A rare literary and botanical gem recently came into our possession. It’s a 1990 collaboration between the World Health Organization and the Institute of Materia Medica, Hanoi. It’s 400 pages, in English, and contains a wealth of information about Medicinal Plants in Viet Nam.
Part One gives a general introduction to the research that has been undertaken on medicinal plants including the drying, processing and storing of these plants. As pointed out, around 2,000 plant species have been identified and more than 1,000 folk remedy prescriptions compiled.
Part Two presents an alphabetized list of the 200 most common flowering species of wild and cultivated medicinal plants, including introduced species. Each plant has a full-page, hand-painted colour plate that is headed by the plant’s scientific name. Leaves, flowers, fruit, seeds and root structures are highlighted. Its accompanying page gives common Vietnamese and English names, and information including a concise plant description, its flowering period, its distribution, parts used for medicinal purposes, the chemical composition of those parts, and their therapeutic uses.
The book will appeal to amateur and professional botanists and to medical professionals who want to extend their knowledge about folk or alternative remedies.
Art Deco-Ed Hanoi
Long-time expat, English teacher and historian, Linda Mazur has spent years investigating an architectural phenomenon that is distinctly Hanoian and that is increasingly under threat.
Linda became infatuated with buildings designed by Vietnamese architects from 1933 to 1944 which were inspired by overseas art-deco trends and had features that facilitated comfortable living in Hanoi’s hottest and coldest months.
Such buildings were made possible by the availability of concrete from Vietnam’s first cement factory near Hai Phong and feature elegant, sleek lines that differentiate them from the popular colonial French buildings that preceded them.
Examples of this Art Deco-International Modern architecture can be discovered in parts of Ba Dinh and Hoan Kiem but Linda, rather than give an exhausting overview, has honed in on a fascinating group of houses in the streets surrounding Thien Quang Lake.
Even better, she gives us a fascinating portrait of the people who built and lived in those houses. These were rich Vietnamese who took advantage of cheap land sales around the lake after it was reclaimed from the swamp.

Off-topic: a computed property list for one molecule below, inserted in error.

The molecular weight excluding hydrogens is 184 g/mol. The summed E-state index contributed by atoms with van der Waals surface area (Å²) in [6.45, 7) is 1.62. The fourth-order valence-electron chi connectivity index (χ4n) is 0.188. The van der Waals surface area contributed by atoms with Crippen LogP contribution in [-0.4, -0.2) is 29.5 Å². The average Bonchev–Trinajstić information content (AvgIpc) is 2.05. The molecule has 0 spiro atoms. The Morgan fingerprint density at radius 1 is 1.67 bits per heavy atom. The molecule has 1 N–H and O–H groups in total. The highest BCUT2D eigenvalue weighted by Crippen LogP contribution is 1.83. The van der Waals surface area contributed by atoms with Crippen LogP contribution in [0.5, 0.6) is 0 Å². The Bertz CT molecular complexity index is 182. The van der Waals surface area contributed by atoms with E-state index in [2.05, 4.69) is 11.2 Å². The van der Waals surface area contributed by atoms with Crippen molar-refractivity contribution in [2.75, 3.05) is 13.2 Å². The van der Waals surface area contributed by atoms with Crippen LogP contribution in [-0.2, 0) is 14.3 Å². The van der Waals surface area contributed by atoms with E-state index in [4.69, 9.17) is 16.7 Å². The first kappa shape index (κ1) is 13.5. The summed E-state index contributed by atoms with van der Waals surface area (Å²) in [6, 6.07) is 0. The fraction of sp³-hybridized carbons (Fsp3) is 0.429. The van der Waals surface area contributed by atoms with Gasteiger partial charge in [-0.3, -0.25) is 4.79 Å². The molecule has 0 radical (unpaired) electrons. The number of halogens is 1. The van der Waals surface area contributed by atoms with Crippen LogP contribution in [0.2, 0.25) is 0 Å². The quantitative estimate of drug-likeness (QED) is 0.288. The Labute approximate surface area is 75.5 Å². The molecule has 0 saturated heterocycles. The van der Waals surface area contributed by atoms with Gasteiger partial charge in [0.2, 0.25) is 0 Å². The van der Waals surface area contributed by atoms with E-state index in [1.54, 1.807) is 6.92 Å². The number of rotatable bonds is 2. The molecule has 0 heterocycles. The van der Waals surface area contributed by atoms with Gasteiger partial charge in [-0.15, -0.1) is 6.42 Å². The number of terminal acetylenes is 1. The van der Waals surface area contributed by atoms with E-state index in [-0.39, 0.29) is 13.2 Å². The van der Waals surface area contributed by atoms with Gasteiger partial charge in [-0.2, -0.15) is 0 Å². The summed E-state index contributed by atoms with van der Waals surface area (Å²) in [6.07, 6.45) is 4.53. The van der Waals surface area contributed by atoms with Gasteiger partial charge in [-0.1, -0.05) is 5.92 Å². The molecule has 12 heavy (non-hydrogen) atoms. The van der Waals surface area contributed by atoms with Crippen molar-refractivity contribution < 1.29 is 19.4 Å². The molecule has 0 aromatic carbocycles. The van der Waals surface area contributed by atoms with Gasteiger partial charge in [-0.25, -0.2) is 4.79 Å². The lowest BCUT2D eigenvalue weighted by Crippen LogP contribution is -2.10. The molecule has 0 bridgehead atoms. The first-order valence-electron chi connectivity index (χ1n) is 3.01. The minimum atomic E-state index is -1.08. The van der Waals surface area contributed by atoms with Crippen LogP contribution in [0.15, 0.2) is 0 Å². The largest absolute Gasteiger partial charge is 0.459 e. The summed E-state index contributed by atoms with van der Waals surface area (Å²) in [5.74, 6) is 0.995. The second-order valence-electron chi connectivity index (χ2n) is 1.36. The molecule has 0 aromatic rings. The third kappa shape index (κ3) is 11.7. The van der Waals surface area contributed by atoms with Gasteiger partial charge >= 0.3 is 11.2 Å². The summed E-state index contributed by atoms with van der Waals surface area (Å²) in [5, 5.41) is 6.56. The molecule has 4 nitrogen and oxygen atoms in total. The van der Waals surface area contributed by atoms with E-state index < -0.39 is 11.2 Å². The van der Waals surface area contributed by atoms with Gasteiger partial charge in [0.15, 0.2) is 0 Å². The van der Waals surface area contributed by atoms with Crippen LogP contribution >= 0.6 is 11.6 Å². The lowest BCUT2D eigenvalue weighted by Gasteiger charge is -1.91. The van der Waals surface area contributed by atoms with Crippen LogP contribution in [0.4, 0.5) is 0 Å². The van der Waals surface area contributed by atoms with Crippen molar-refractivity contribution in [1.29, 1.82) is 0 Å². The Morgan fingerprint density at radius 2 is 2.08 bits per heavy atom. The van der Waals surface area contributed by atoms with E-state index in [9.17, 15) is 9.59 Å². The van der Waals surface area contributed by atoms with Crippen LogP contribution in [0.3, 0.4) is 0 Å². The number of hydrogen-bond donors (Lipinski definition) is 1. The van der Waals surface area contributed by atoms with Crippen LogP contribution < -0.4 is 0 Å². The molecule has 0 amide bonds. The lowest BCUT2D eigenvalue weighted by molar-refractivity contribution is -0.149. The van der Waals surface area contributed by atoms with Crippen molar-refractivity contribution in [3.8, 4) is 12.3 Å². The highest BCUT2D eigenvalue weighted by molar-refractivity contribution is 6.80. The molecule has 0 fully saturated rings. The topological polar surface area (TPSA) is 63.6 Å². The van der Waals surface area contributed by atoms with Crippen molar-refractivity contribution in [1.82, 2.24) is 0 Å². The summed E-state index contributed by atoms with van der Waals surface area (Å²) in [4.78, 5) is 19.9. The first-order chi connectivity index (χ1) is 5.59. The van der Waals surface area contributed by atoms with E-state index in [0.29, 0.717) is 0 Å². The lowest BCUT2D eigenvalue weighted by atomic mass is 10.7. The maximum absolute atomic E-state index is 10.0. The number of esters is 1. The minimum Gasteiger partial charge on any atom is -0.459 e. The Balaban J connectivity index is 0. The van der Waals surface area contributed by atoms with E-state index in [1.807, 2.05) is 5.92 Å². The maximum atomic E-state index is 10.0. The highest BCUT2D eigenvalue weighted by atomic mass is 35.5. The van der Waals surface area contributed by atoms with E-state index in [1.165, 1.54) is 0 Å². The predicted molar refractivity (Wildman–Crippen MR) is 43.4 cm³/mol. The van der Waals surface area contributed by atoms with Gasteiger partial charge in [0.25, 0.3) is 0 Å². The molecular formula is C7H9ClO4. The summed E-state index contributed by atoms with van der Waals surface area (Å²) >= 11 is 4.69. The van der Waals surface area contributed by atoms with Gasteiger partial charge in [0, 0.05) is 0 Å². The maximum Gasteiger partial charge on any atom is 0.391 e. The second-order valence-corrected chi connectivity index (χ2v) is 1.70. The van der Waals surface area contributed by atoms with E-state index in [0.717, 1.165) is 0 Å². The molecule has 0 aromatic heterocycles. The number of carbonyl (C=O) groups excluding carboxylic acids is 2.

Linda has provided a well-researched, excellently illustrated, and warmly written small volume that adds a valuable insight into a period of Hanoi’s story that is sparsely documented.
Hidden Houses in Hanoi and the Stories They Tell provides a map that locates these houses in the streets around the lake, and information so that they can be recognised in spite of recent incidental or architectural bastardisation.
Vivacious French geographer Sylvie Fanchette, under the auspices of the Centre Population et Development-Universite Paris Descartes has edited chapters by 17 professional architects, city planners, historians and fellow geographers from Vietnam and France. Ha Noi — a Metropolis in the Making investigates the proposed development of Hanoi into a regional megacity.
Starting from Hanoi’s beginning as a small regional town surrounded by rural agricultural craft and food-supplying villages, the book leads on to 2008 when Hanoi expanded to include some surrounding provinces, and a master plan was established by the government to guide the city’s expansion up to 2030.
Problems hindering the plan’s implementation include the fact that greater Hanoi is being built on a flood plain that is supposed to drain water away from the core urban area. Apparently, developers who buy land for development often ignore this.
And when villages and farmlands are subsumed by the city’s rapid growth, thousands of rural livelihoods are jeopardized due to loss of means of food production. Furthermore, monetary compensation to villagers is much less than the free market value.
While the middle classes will enjoy living in places with grand names like Splendora or Gloriosa, the majority of the population — the low-paid working class — may have to relocate to high-rises on city perimeters that soon become urban slums. This pattern is common to nearly all Southeast Asian megacities.
Outside of privileged gated areas, the lack of green and recreational spaces affects quality of life — as it already does in today’s Hanoi — where parks and usable pedestrian and cycle ways are inadequate.
Of course a lung searing horror-scape could emerge if public transportation comes too late into the equation.
Fanchette’s first collaborative book about Hanoi, Discovering Craft Villages, was originally published in 2010 and has now been revised.
Craft villages within 20km of central Hanoi were documented by the authors, and easy itineraries are set out for tourists to follow on day trips exploring wicker weaving, silk weaving, paper making, furniture and lacquer production, and ceramic centres.
Six years later some of the villages have been enveloped or made extinct. Some have industrialised production — often with severe polluting effects. These often employ poorly educated locals or rural migrants in hazardous conditions, on low wages without a social security safety net.
Fanchette’s hope is that cultural tourism may help remaining craft centres continue with keeping traditional skills alive.
Truong is an avid reader and runs Bookworm (44 Chau Long, Ba Dinh, Hanoi). For more information on go to bookwormhanoi.com